Posted: Thursday, March 28, 2013
Article comment by: Open and Transparent?

Mayor Marlin Kuykendall said, "Our goal is to inform the public. Are we shorting the public (with the caucus meetings)?"

Come on Mayor, if that is your goal, why have you and council not informed the public you views on the issue of corruptness within the PD and addressed the Iron Brotherhood issue?

"The Prescott City Council is working to be open, efficient, transparent and informal".

Sounds like a lot of BS, lip service and issue dodging. When are you all going to step up to the plate and address the LE issue?

The voters/public are waiting for your responses regarding the problem and we will not allow it to be swept under the rug, so deal with it it is not going to go away until the public gets action and answers.

Posted: Sunday, March 24, 2013
Article comment by: Bad Seed

If you are only looking for conservative solutions, you will have limited subset of tools and small possibilities of success. I suppose that public involvement risk the possibility of considering other ideas that might draw out a Councilperson from the safety of repeating conservative rhetoric and pretending substance.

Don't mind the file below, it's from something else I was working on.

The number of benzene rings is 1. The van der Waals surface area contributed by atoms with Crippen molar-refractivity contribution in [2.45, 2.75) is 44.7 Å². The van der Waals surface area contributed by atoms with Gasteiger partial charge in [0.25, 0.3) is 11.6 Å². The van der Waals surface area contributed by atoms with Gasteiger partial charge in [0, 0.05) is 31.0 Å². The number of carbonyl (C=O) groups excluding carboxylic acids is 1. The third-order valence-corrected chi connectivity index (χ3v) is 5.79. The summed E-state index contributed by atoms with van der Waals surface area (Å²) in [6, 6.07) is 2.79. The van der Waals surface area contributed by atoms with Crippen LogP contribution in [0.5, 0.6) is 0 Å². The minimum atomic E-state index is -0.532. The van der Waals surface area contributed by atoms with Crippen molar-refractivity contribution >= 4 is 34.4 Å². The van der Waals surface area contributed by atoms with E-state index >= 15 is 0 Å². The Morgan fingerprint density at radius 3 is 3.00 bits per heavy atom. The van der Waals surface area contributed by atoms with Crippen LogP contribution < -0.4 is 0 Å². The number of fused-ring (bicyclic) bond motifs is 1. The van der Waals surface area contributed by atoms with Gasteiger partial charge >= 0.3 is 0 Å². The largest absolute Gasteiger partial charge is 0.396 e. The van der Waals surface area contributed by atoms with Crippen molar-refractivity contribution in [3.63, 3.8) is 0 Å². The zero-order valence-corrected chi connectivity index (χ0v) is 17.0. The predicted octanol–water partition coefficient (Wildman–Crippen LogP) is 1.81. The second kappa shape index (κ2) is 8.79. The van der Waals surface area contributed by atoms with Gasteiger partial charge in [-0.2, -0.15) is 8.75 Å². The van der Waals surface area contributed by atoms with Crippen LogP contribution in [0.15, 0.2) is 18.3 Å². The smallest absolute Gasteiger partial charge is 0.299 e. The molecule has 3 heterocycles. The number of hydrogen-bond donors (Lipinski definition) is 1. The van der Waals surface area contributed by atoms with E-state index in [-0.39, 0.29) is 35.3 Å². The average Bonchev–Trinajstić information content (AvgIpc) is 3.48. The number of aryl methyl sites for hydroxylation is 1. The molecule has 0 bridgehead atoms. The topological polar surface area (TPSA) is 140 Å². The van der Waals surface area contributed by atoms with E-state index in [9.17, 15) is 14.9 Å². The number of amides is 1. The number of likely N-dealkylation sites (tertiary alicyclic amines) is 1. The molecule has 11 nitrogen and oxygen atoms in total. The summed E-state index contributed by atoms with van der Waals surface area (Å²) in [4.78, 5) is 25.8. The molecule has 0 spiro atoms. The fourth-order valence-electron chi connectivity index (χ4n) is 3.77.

Posted: Sunday, March 24, 2013
Article comment by: Attentive Listener

Bottom line, they want a way out of the open meeting laws, but oh- they say it is for the public's benefit. Obviously the only thing stopping politicians from being open and transparent are the rules requiring them to include the public, right? Sorry fellas- this one's not buying it.

Posted: Saturday, March 23, 2013
Article comment by: Jeff Ahrens